Browsing Tag

Therapy

Podcast

Dr Amy Mariaskin – Gender Identity themed OCD

In episode 184 of The OCD Stories podcast I interviewed Dr Amy Mariaskin. Amy is a licenced clinical psychologist and director at The Nashville OCD & Anxiety Treatment Center. 

Dr Amy Mariaskin

In this episode I chat with Amy about her OCD and therapy story, the story behind her clinic’s logo, Amy explains the terminology around gender identity, what are some obsessions and compulsions around this gender identity theme (sometimes called transgender OCD), what some example exposures look like for this theme, the effectiveness of ERP for this theme, words of hope, self-compassion, and much much more. Hope it helps.

podcast

To listen on iTunes click the button, or go to iTunes and search “The OCD Stories“. If you enjoy the podcast please subscribe and leave a review. It helps us reach more people who need to hear these remarkable stories of recovery!

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OCD

I’m getting there

I have felt inspired to share my story about OCD, in part because I have finally realised how much it helps me to share and listen to others’ stories (while trying to fight the guilty feelings which surge up when my OCD tells me that I should not be using my problem and others’ to gain relief, but instead I should be looking out for others’ safety and well-being). So hopefully my story might resonate with someone out there, whilst getting it out in the open will be cathartic for me!

I am 51 years old and have struggled with OCD since age 13 (though I now see I showed signs of it way before). I remember the exact moment when I first had extreme anxiety: at that time, my Mum was the most important person in my life and she had suffered from poor health and had been in and out of hospital quite a lot while I grew up. Anyway, this particular time, my Mum had just got out of hospital following an operation. I overheard a conversation which basically said how lucky my Mum had been and if she’d waited much more she’d be dead. My world fell apart and the first thought that crashed through my head was: “How could I have been so selfish as to be having such a good time at school and all this was going on?!! I am one bad person.” The compulsions began immediately. I began to draw imaginary circles around my waist with my hands and my index fingers of both hands had to touch. I would hold great store in numbers, and odd and even steps. I would never step on the cracks in the pavement and I began to touch objects once, twice, three times, four times….  And I would say to myself: “Ok, one more time”, but it never was one more time – it was never enough.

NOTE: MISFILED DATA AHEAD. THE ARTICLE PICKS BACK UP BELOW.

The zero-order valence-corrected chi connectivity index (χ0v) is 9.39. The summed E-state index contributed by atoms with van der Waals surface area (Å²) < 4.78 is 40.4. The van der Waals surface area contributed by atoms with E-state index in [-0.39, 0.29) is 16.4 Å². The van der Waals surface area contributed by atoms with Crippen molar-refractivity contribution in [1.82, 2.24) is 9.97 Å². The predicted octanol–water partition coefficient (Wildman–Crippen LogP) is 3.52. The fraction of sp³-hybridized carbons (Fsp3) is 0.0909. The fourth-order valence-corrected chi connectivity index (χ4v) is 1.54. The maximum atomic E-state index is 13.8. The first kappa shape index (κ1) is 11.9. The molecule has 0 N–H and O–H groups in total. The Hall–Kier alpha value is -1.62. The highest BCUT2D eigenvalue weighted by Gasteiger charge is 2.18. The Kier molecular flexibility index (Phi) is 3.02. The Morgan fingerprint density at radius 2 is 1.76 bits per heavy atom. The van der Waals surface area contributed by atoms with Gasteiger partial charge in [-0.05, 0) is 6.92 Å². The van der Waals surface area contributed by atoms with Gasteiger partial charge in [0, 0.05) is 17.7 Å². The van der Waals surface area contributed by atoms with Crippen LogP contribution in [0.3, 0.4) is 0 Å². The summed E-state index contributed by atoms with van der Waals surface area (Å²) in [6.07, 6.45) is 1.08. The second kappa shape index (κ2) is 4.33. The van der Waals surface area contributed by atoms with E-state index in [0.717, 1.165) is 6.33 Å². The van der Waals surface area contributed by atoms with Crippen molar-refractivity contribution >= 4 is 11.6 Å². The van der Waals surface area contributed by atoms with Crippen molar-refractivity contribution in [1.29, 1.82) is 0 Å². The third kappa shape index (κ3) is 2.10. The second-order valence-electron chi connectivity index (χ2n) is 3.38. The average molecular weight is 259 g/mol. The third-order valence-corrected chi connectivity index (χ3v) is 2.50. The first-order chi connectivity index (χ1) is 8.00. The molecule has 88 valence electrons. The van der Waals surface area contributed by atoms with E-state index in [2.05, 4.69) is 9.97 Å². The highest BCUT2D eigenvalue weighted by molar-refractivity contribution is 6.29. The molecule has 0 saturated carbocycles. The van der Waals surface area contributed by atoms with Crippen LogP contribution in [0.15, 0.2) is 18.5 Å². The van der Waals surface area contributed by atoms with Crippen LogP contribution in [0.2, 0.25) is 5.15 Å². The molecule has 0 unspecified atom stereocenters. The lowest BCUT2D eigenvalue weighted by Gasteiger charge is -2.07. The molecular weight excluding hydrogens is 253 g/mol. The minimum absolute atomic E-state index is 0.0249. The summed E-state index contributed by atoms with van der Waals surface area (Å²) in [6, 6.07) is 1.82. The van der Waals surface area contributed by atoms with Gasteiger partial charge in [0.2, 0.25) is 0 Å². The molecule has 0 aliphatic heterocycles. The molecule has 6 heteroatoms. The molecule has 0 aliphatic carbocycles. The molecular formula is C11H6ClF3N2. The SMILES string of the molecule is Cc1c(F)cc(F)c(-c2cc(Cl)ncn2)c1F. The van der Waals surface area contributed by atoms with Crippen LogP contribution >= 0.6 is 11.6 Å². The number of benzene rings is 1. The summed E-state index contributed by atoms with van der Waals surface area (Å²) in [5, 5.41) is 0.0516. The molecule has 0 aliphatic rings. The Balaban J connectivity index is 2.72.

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Podcast

Your ERP Questions Answered – Part 2 With Dr Joan Davidson

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In episode 160 of The OCD Stories podcast I interviewed Dr Joan Davidson. Joan is a licensed psychologist and co-director of the San Francisco Bay Area Center for Cognitive Therapy. She is Assistant Professor in the psychology department at the University of California, Berkeley, and author of the book “daring to challenge OCD: overcome your fear of treatment and take control of your life using ERP”.